The Benefits of Taping Your Mouth Closed During Sleep

What I learned from retraining myself to breathe through the nose

Illustration: Shutterstock by y.s.graphicart

I’m a sleep geek. Like many who are caught up in the personal development and biohacking craze, I have read, listened to, and I tried nearly every trick in the book — a dark room, eight-plus hours of sleep, exercise, decreased caffeine, a better bed, specialized sleep music, meditation, no alarm. Yawn!

Even though getting to sleep was never a problem for me, no matter what I did, I’d often wake up feeling tired, anxious, and riddled with aches and pains. Sadly, I even started to think these issues were normal.

Then, a little over a year ago, I listened to an episode of the Broken Brain podcast with Mark Burhenne, DDS, bestselling author of The 8-Hour Sleep Paradox. He was on the show to talk about sleep and, more importantly, the dangers of mouth breathing while sleeping.

While many of us use our mouth to breathe, this is actually the primary role of the nose. Breathing through the mouth is designed primarily for emergencies, such as when we have nasal congestion or during exercise.

While mouth breathing during sleep may seem innocent, Burhenne explained that it can lead to health issues — including an increased risk of cavities, elevated blood pressure (connected to anxiety), grinding of the teeth, dry mouth and various other concerns. Mouth breathing has even been linked to behavior issues in children and infants.

Fortunately, there is a solution that doesn’t require any complicated procedures or expensive purchases and is easy for anyone to try at home: mouth tape!

Why mouth tape?

While mouth tape may sound like a joke or some new weird health hack, it’s actually been around as a suggested measure for years. Burhenne explained its value by detailing how humans evolved from nasal breathers to mouth breathers. He explained that mouth breathing is a relatively recent phenomenon for humans. When comparing our ancestors’ archaeological records, there appears to be a clear difference in our facial structure and airways.

Photo: v2osk/Unsplash

These changes may be due to factors ranging from a diet consisting of more processed food, decreased breastfeeding, air pollution, and other causes. These things, combined with sleeping with our mouth open, have caused significant changes in how we generally breathe.

Charles Darwin noticed similar changes to the human skull in his research. Katherine Reynolds Lewis details this in her article “Our Skulls Are Out-Evolving Us”:

One of the first to recognize the shrinking skull was Charles Darwin, who described “civilised” humans as having shorter jaws than the “savages” who lived in non-industrialized societies, in The Descent of Man. “This shortening may, I presume, be attributed to civilised men habitually feeding on soft, cooked food, and thus using their jaws less,” he wrote.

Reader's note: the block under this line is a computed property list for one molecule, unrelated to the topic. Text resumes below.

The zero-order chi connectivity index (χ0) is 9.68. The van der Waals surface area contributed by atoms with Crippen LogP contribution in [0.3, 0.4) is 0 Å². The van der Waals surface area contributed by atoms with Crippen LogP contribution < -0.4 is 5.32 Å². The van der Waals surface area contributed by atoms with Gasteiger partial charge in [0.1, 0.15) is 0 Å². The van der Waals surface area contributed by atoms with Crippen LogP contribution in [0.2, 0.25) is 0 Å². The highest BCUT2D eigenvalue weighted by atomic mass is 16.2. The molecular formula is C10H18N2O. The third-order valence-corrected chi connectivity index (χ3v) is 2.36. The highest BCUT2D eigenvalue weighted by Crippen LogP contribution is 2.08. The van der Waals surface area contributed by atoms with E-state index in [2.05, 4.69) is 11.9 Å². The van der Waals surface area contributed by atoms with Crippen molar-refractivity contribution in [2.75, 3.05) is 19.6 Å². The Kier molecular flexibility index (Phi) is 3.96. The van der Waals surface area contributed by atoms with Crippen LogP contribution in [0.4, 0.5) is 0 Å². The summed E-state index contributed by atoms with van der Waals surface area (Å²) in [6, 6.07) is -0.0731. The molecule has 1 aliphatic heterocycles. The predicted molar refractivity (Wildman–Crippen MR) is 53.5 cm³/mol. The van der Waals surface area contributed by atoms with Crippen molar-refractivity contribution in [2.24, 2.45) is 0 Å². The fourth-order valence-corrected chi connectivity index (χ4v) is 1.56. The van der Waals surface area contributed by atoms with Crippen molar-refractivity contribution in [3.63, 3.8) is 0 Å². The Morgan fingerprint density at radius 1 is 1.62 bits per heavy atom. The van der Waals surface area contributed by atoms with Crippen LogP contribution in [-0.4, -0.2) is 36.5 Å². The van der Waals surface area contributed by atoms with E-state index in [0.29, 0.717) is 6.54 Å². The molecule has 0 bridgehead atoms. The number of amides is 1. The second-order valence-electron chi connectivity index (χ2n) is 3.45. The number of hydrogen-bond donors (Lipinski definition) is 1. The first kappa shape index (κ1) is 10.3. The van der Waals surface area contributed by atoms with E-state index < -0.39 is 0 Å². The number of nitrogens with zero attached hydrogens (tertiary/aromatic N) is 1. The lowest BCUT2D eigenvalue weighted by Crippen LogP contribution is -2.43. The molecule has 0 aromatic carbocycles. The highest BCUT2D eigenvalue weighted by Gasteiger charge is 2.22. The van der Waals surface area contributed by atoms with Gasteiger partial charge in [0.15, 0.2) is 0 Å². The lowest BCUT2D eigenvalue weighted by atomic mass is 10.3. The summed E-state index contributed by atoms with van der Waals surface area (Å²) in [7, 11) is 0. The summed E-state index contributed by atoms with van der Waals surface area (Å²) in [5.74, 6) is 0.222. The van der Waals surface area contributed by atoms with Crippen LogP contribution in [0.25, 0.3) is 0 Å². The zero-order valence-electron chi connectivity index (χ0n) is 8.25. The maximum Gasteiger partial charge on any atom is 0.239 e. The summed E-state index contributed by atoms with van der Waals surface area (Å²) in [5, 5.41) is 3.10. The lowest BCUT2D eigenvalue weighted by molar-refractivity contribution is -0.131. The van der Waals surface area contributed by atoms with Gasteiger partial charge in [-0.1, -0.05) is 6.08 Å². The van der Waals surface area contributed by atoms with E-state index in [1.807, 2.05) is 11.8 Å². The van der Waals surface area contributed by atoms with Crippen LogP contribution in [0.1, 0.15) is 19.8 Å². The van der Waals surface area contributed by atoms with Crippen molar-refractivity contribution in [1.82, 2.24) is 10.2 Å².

Thankfully, as Burhenne explained, we can counter these changes, at least somewhat, by using mouth tape when we sleep.

By placing a piece of tape over your lips before going to bed, your mouth will remain closed while you sleep, prompting you to naturally breathe through the nose. Nose breathing ensures that you get more oxygen to your body, properly filtered air to your lungs, improved blood pressure, a healthier oral microbiome, and various other benefits.

The results

I was slightly nervous about the idea of having my mouth taped while sleeping. I wasn’t sure if I could adequately breathe through my nose when I was asleep, but I quickly realized that breathing through my nose felt natural and would unlikely be an issue.

So I taped my mouth closed and went to bed. The next day, I woke up and was alive. To be honest, I didn’t feel a world of difference but decided to stick with it; within a few days, I could sense improvement. I was waking up feeling rested, like I had slept, and without any aches and pains. I also stopped snoring. My girlfriend was super-appreciative of this change.

It doesn’t take a lot of tape to keep your mouth closed.

I also noticed various other benefits, including decreased bad breath and no dry mouth. Burhenne and other leading breath experts have seen similar results via their practice and research. James Nestor, author of the bestselling book Breath, and Patrick McKeown, author of The Oxygen Advantage, are also advocates of mouth taping.

There is no single behavior that we spend more time doing than sleep. We each spend approximately one third of our life asleep. Sleep is the primary tool for brain and body health. If we’re spending a massive amount of time sleeping incorrectly, this is something to be taken seriously.

Mouth taping provides an affordable and accessible solution for improved sleep that anyone can try. If you opt to experiment, be sure to use a small piece of surgical tape or a specialized mouth tape and make sure you feel comfortable removing it with your hand or lips. I have been using mouth tape for more than a year now. While clinical trials are still underway—Stanford University is doing a significant mouth tape study—many leading experts have become proponents. There isn’t much to lose — and potentially great sleep to gain.

I shared my story because I’m honestly grateful I discovered the easy, affordable practice of mouth taping. That said, we are all built differently. It’s important to be mindful of our own bodies and health conditions. If you have questions or concerns speak to your doctor, but because clinical trials are still underway, they are unlikely to encourage the practice. Get some Z’s!

A happiness researcher and guide. If I can help, check out — or email me at

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